There is nothing quite like watching Inigo Montoya enter rooms, introduce himself, then promptly invite his mortal foe to prepare for death. Barely 98 minutes in length, The Princess Bride (1987) is the definition of a cult classic. It set the bar for all subsequent family fairytale features and spawned a generation of people sporting t-shirts emblazoned with slogans such as ‘INCONCEIVABLE!’ and, of course, ‘Hello. My name is Inigo Montoya. You killed my father. Prepare to die.’ Want to find out what became of the film’s cast? As you wish…
Cary Elwes (Westley/Man in Black/Dread Pirate Roberts)
‘Life is pain, Highness. Anyone who says differently is selling something.’ Spoken like a true Englishman. Though not an instant commercial hit, The Princess Bride did act as the springboard for Elwes’ career, who went on to feature in a string of successful comedies such as Hot Shots! (1991), and took the lead role in Mel Brooks’ Robin Hood: Men in Tights (1993). Following a dry spell, the game-changing horror of Saw (2004) slid along his desk and his name was back in the ring. More recently, Elwes has enjoyed a recurring role in TV’s Psych and is involved in at least 6 to 7 projects a year. He’s clearly selling the right stuff.
Mandy Patinkin (Inigo Montoya)
Through The Princess Bride, Mandy Patinkin secured his place in the annals of film history with his portrayal of Inigo Montoya. In the following decade, Patinkin turned towards Broadway spending nearly a decade walking the planks with the occasional film role in Dick Tracy (1990) and Alien Nation (1988). The multi-talented actor has spent the last decade raising the game of television through a recurring role in Criminal Minds, and as Saul Berenson in Homeland. Inigo Montoya will have the last laugh.
Robin Wright (Princess Buttercup)
Before landing the role of the Princess Bride, Robin Wright had collected three Daytime Emmy nominations for her work on the soap opera Santa Barbara. Life is like a box of chocolates and Wright seemed destined for the bright lights and big bucks, but had to wait until the early ’90s before her next break came along, courtesy of Forrest Gump (1994). Even after this, her career failed to shoot through the stars like it deserved to with her then-husband Sean Penn taking the majority of the plaudits. So far, however, this decade belongs to Ms. Wright. Powerful in Ari Folman’s The Congress (2013), effervescent in The Girl with the Dragon Tattoo (2011) and searingly stunning in Netflix’s House of Cards (2013- ). For the latter, she was the first actor to win a major acting award for a web-only series.
Chris Sarandon (Prince Humperdink)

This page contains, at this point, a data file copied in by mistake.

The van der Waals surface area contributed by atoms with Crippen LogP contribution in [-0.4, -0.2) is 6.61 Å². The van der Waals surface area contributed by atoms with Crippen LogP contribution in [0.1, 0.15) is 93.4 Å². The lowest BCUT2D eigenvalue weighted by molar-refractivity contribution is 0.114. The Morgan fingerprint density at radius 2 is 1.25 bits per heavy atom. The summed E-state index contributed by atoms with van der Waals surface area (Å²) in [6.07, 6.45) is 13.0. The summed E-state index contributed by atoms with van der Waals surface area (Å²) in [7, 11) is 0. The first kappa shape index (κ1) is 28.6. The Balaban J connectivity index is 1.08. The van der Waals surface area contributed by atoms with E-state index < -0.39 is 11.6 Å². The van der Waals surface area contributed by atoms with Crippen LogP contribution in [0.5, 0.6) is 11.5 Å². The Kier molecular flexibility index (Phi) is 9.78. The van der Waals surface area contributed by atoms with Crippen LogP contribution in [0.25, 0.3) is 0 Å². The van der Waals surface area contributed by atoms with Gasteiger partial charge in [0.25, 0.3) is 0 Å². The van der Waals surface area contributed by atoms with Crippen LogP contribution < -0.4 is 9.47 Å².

Despite an Oscar nomination for Best Supporting Actor for 1975’s Dog Day Afternoon, Chris Sarandon’s defining role remains that of Prince Humperdink. That being said, he is the voice of Jack Skellington from The Nightmare Before Christmas so we could call it a tie. Although his C.V. lacks leading roles, the actor more than compensates through cameo appearances in nearly every major American TV show of the past two decades: ER, Law & Order, Charmed, The Good Wife, Psych, Star Trek: Deep Space Nine and The Wild Thornberrys.
Wallace Shawn (Vizzini)
Who doesn’t love Wallace Shawn? Who hasn’t quoted along out loud with Vizzini? Wallace Shawn has one of the most recognizable voices, ranking midway between Gilbert Gottfried and Morgan Freeman, with his roles largely circling this unique talent. In particular, he has provided joy to generations of children as the loveable and hapless dinosaur Rex in the Toy Story franchise. However, what you may not know is that the diminutive Wallace Shawn first made his name as a playwright in the 1970s. His most noted works include The Designated Mourner, Aunt Dan and Lemon and Grasses of a Thousand Colours. Okay, that’s not exactly where they are now – but to treat Wallace Shawn as anything less than superbly talented? Inconceivable!
Fred Savage (The Grandson)
Fred Savage represented every child who had every had to put up with a flustering grandparent; luckily for him his fictional grandfather was the phenomenal Peter Falk. Savage was no one-hit-wonder and, at the age of thirteen, he became the youngest actor ever to receive two Golden Globe nominations and two Emmy nominations – for his role as Kevin Arnold in the TV series The Wonder Years. Much has been made of the empty aftermath of those heady days with his third-highest Google search suggestions being “Fred Savage dead”. Morose to say the least. In recent years, he’s cameoed in Family Guy, Kim Possible and Law & Order: Special Victims Unit and even made his directorial debut, in 2007, with Daddy Day Care. However let’s be honest, we don’t want to remember him for that. He’ll always be The Grandson in one of the most timeless films of all time, The Princess Bride.
It’s fair to say that all who were involved in this magical film have had terrific careers. Just think: we’ve not even touched on Christopher Guest, Billy Crystal, Carol Kane, Peter Cook, Mel Smith, Peter Falk and André the Giant. The latter deserves a piece all to himself – but nothing can really top this on the great man and his even greater drinking habits.